Udawatta Kele Sanctuary
Udawatta Kele Sanctuary or the Royal Forest Park of Kandy is situated on the hillside behind the Dalada Maligawa or the Temple of the Tooth Relic. This forest extends about 257 acres and is considered to be a vital Bio reserve for the much populated Kandy City. Centuries back, area surrounding Kandy had been a Rain Forest and the human settlements took place during the era of King Panditha Parakramabahu (1302-1326 AD) and in 1371 AD, King Wickramabahu made Kandy his Kingdom. During this era Kandy was called as “Senkadagala”. This name came into being due to a Brahmin named Senkanda, who lived in a cave at Udawattakele during that era. During the Kandyan Kingdom, this forest area behind the palace was called ” Uda wasala watta” or the ‘Upper Palace Garden’ frequented by the royalty and was out of bound to the people. Since the downfall of the Kandyan Kingdom in 1815, this forest area started to lose its pristine condition due to woodcutting, etc.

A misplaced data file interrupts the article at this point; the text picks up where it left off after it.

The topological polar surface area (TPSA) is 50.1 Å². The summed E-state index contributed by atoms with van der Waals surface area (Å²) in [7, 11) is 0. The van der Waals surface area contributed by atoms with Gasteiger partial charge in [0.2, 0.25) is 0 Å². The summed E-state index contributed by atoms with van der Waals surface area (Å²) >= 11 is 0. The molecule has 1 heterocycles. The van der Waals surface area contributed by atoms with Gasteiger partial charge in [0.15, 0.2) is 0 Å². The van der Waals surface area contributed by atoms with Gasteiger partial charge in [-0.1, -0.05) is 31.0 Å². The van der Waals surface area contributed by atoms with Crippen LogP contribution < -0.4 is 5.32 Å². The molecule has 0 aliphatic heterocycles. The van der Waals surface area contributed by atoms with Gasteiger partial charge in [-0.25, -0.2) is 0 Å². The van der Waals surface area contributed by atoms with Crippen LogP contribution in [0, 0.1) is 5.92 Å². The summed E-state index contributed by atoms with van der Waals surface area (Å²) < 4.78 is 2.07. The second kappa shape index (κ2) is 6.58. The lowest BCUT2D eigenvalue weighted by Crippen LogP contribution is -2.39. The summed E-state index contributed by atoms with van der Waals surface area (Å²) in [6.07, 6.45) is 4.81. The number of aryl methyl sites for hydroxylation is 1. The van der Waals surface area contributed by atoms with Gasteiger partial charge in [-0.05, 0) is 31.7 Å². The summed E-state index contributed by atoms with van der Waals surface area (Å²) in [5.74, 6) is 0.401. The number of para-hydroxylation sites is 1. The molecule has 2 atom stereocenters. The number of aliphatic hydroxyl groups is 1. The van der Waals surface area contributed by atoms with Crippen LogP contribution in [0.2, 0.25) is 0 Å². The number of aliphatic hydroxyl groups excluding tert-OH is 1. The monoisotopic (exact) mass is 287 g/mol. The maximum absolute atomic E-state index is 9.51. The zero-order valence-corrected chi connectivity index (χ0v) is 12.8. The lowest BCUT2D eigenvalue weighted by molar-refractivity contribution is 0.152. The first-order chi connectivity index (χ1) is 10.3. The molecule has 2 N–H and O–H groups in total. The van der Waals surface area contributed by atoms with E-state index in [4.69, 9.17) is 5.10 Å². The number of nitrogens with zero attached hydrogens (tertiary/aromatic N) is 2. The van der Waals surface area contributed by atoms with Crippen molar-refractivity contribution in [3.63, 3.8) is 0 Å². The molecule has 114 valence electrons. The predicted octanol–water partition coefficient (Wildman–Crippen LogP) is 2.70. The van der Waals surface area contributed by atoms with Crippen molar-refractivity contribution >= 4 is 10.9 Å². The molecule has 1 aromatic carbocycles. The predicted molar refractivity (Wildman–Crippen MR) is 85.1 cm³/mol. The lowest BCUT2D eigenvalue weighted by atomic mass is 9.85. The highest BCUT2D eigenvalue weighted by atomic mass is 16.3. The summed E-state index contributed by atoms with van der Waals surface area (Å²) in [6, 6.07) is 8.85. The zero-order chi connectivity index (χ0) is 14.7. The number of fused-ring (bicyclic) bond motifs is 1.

The condition of the forest deteriorated due to human activities and in 1856, the Government declared it as a Forest Reserve and later in 1938, it was made a sanctuary. The Kandy Lake gets it’s water resources mainly from this forest’s catchment areas. This precious forest area supplies the much needed air purification activity to the Kandy city which is enclaved by several hills.
The forest is rich with vegetation consisting of the canopy, sub-canopy, and an underground layer. The dense plant life restricts sunlight from reaching the ground soil surface. The underground layer mostly consists of the seedlings of the canopy layer species and creepers that reach the top of the canopy layer trees. There is a giant 200 300 years old “Pus Wela” or ‘Entada pusaetha’ liana in the forest.
The important places in Udawatta Kele are the water Pond, the Highest peak “Kodimale”, The Senkanda Cave, and the Garrison cemetery. There are also several Buddhist temples and hermitages inside the forest reserve.
Some of the Tree species found in the forest are ‘Acronychia pedunculata’ (Ankenda), Adenanthera pavonina (Madatiya), Aleurites moluccana (Tel kekuna), Antidesma bunius (Karawala Kebella).